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I would like to know if I installed an alert button at a location that when pressed would automatically send an alert through Opsgenie to a team of technicians?
Yes, that could work as well using our Alert API: https://docs.opsgenie.com/docs/alert-api
But again, unfortunately we do not have a script or anything custom to share for this use-case.
If you do build this out @jahrenkiel feel free to share what approach you take / script. I'm sure other customers might find it useful.
yes, this should work.
The OpsGenie part should not be so hard. Like Nick already explained you could just kick off an email which is directed to OpsGenie, that would get 99% of the software side of logic.
Obviously such a button just can't exist independently (unless you have one with some super logic - but also such a hardware would need being able to kick off an email or do an REST API call).
So - what is somewhat common (if done on a DIY solution basis) is to grab a mini-computer (a "Raspberry Pi" will suffice or is even too large sized for the approach) and using the GPIO connectors you could build a cheap solution.
On the Raspberry Pi (this is the remaining percent of needed software if you want so) you need a small script which literally kicks of the mail towards OpsGenie as soon as the button connected to it is finally pressed.
This here could give an idea but there are plenty of other ideas around to be found with Google https://github.com/K7TRY/Panic-Button
In case you don't fell confident with soldering/sticking some wires, GPIO connectors and such we have seen there are some USB panic buttons out there. But to be honest, we have not tested them and compared to a DIY solution we found them to be enormously extensive.
Probably there are also other suitable mini-computers/boards out there which would meet the need, you could have a look around. Hardware requirements are really low, those mini-computers/boards needs almost no computer power and almost no memory - however, you would need to put a small(er) operating system, mostly onto a SD card and put it into it, so it can boot and execute the needed script to kick off when the button is pressed.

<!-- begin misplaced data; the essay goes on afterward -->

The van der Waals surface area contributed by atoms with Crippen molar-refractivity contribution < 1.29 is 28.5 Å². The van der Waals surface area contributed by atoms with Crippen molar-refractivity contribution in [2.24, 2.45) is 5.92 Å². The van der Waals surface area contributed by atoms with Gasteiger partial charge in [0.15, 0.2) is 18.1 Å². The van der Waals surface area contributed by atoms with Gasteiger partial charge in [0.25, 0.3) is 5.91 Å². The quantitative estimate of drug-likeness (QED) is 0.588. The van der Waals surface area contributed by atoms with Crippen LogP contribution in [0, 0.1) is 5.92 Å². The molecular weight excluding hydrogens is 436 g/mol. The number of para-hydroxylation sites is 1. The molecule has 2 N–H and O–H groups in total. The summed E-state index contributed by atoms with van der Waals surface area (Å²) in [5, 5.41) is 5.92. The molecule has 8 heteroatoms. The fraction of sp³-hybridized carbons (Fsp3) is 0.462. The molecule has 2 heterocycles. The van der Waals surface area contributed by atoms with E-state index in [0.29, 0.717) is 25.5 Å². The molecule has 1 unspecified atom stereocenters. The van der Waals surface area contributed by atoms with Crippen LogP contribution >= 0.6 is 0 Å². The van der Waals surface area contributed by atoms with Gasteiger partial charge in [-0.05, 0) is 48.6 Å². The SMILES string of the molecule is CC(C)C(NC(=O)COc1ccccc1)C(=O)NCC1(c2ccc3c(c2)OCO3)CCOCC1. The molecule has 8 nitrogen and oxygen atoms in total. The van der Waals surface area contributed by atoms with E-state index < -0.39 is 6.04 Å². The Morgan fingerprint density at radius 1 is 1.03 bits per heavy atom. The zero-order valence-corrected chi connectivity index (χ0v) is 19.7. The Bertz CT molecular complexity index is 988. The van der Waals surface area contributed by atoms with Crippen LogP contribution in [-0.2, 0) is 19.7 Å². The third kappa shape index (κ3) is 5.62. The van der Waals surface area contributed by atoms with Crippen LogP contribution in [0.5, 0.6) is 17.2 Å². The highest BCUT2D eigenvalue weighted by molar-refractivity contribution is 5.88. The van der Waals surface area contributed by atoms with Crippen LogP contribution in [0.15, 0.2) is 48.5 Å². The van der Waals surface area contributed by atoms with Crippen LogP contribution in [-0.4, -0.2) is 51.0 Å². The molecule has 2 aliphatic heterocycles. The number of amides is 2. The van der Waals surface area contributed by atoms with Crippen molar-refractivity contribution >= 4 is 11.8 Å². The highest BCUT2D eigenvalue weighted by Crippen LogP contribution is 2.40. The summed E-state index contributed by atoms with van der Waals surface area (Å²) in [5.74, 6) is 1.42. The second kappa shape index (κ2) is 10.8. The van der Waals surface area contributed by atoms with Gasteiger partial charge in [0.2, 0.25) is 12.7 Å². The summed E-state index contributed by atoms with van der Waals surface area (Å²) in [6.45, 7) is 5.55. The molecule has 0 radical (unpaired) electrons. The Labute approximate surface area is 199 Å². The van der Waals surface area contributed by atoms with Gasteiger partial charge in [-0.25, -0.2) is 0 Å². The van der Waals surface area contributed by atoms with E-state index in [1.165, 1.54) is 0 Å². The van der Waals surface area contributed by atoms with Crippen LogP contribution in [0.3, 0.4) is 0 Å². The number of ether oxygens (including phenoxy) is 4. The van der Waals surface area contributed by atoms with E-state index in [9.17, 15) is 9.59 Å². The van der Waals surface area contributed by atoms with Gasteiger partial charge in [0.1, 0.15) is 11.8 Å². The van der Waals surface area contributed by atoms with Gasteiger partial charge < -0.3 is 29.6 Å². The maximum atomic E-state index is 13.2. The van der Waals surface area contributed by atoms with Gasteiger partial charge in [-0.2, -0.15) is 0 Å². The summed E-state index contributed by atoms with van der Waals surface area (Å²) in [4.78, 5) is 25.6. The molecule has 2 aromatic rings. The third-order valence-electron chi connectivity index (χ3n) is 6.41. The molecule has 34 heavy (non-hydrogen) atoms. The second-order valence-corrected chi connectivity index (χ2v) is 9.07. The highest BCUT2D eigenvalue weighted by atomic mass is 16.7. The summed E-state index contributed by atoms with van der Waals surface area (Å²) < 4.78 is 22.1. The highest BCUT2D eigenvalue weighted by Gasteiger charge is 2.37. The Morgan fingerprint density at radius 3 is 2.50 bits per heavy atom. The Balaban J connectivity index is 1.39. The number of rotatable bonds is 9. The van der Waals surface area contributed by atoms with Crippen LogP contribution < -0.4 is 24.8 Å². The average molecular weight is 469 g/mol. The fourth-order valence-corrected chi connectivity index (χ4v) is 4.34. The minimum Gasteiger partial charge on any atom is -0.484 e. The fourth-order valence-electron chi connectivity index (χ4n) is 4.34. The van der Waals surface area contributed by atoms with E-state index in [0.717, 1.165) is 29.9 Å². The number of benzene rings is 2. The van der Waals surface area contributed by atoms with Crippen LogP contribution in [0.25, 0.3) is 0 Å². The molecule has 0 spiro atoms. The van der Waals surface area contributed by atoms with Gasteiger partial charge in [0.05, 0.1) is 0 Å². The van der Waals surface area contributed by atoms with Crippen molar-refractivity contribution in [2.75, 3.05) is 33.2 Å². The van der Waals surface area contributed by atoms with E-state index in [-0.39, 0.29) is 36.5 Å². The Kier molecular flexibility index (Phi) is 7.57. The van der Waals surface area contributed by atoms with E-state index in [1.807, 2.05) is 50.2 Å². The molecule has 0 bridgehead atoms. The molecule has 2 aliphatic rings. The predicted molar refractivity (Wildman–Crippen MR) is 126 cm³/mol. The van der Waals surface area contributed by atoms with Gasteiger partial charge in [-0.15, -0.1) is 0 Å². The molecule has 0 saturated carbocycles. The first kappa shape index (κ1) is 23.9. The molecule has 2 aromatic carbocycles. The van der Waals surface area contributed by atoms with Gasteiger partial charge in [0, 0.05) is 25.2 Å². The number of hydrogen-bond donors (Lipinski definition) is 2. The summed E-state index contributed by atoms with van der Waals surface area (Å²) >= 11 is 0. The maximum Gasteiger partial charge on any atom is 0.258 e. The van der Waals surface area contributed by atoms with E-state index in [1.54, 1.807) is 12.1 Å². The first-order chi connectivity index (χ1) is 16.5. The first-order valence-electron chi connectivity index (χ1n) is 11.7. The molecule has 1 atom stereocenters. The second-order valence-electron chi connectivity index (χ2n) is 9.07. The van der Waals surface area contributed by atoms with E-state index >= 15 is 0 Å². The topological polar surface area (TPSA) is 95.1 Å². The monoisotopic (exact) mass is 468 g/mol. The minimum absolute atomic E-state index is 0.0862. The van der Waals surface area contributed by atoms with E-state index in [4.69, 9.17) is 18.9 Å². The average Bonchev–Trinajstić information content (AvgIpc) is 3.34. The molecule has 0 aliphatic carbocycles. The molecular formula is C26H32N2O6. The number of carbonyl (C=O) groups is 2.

A closing word of warning - as a personal side note:
I would not recommend the proposed hardware setup for highly critical environments. We indeed played a bit with implementations like this (in the times before OpsGenie to be honest) in the past but have not used it in a critical environment (for them a professional implementation might be suited better).
This of course does not apply in any way to OpsGenie (like I said OpsGenie will not the part causing a lot of challenges) but the warning aims more towards the hardware side. If you want to go with a DIY solution, I think, it must be tested very, very well.
Pheew, I feel this got 99% non-OpsGenie here now, but much of a gobbledygook about hardware and a general idea to the requirement. If you feel it is inappropriate here I am fine with the comment being deleted :)
Hi @Daniel Ebers ,
I'm fine with leaving your comment! It's an interesting take to this use-case, and I think it can provide value or ideas on how this could be created.
One caveat - at least to my knowledge - is the Raspberry Pi itself will actually need to be physically clicked since it's a piece of hardware. So if @jahrenkiel was looking for a button clicked through a web browser, would this method still work?
Hi @jahrenkiel ,
I don't think we've come across something like this in the past, but that's not to say it couldn't be done! We just don't have any examples to share.
Alternatively, you could use something like an Email Integration. When the address of the integration receives an email, an alert would be created / could be sent to your team of technicians:
Our Incoming Call integration would also be something to consider. The line of the integration could be dialed to connect with a live user, or texted to generate an alert and notify your team of technicians:
Hope this helps! Let us know if you have any questions around these, or in general.